By Stephanie Lim and Joseph Senga
To say that the planet has a waste problem is an understatement. In the country alone, we experience the catastrophic effects of our mismanaged wastes. Mounds of trash wash up on our shores after every typhoon, while plastics and other non-biodegradable garbage block our drainage systems that cause massive flooding.
Convenient, low cost and durable, plastics are a wonder material introduced in the 20th century. Despite its short-term benefits, however, plastics take centuries to break down and they remain in our environment for much longer than their intended use.
At the root of the waste problem is the lack of public awareness. This is where coastal cleanups come in…
Larger items break apart into tiny bits and pieces called microplastics until they become small enough for many wildlife to mistake them for food. Often colorful and tempting, many marine and bird species mistake plastic for food and end up starving to death with a fake full stomach. It is with increasing concern that many of the fish that we now eat may also contain plastics and its toxins.
Recently, an endangered Pawikan or a sea turtle, was found dead in Quezon province with plastic waste lodged inside its throat. According to a 2018 report by the Ocean Conservancy, plastic pollution in our marine ecosystem not only choke and entangle sea life, but ocean plastic is also linked with disease among coral reefs.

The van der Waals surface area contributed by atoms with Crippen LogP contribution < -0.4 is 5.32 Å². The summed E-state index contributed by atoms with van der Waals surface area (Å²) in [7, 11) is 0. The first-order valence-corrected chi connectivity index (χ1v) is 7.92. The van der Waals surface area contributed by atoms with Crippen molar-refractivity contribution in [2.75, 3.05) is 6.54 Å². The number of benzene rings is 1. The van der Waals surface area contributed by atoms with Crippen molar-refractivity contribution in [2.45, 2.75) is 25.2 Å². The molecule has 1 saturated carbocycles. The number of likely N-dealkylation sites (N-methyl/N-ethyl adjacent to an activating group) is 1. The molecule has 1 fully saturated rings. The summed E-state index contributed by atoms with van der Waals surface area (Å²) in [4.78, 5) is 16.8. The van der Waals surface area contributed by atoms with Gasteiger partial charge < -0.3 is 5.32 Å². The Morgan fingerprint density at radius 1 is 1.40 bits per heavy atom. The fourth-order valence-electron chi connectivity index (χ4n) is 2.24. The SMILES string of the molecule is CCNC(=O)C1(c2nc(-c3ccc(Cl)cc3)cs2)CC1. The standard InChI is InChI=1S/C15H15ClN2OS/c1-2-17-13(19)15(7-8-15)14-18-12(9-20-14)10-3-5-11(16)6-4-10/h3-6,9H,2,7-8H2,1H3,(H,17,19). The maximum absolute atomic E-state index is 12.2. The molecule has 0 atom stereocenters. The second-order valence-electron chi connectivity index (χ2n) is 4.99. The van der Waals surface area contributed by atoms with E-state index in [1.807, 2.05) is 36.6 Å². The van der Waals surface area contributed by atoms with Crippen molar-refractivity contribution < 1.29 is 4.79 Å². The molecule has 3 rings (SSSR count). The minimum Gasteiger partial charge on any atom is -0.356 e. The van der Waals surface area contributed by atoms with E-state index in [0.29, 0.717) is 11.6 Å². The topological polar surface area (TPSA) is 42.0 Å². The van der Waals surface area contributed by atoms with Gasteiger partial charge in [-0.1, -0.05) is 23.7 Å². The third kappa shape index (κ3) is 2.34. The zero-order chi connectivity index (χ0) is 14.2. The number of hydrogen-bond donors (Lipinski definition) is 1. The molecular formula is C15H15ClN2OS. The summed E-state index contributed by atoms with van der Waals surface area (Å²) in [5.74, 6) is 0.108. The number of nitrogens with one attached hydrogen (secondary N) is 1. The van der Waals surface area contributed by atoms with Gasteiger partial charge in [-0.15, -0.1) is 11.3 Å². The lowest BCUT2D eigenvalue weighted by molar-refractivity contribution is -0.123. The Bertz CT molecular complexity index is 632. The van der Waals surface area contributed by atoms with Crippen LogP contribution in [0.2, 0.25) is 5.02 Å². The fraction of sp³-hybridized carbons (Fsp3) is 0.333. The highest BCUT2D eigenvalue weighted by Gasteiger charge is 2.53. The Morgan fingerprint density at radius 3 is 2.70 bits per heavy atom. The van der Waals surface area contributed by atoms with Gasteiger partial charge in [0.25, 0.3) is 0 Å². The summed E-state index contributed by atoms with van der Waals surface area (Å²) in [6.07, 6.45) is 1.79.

Different sectors such as the government, non-profit organizations and other entities carry out programs to help curb the impact of our waste problem.
But with tons of garbage polluting our oceans, do coastal clean-ups by individuals make a difference?
At the root of the waste problem is the lack of public awareness. This is where coastal cleanups come in as it gives the regular student or working professional the opportunity to see first-hand the trash that washes up in our oceans, igniting consciousness and action towards daily consumption and waste segregation.
Seeing hundreds of plastic straws along the shores would hopefully encourage the use of other alternatives, or not using straws at all. Collecting different generations of shampoo sachets in one bag would hopefully push individuals to buy bigger bottles to reduce waste, while recording unusual items like luggage or foam mattresses brings the importance of reusing and not easily disposing of our stuff.
Haribon Foundation conducts coastal clean-up activities year-round at the Las Pinas-Paranaque Critical Habitat and Ecotourism Area (LPPCHEA), which is considered as the last mangrove refuge in Manila Bay and is an important stopover for migrating birds coming in the months of October to March.
Coastal cleanup drives intend to bring people closer to the waste problem in order to stem it at the source. More than physically helping reduce trash that litter our coastlines, it aspires to instill change in personal habits.
By influencing the use of less residuals by consumers, demand for them will also drop and cause industries to find alternatives. Change starts with the individual and small continued acts can create a ripple effect.
To organize a coastal cleanup activity for your group or company, send an e-mail to firstname.lastname@example.org or call (02) 421 1209.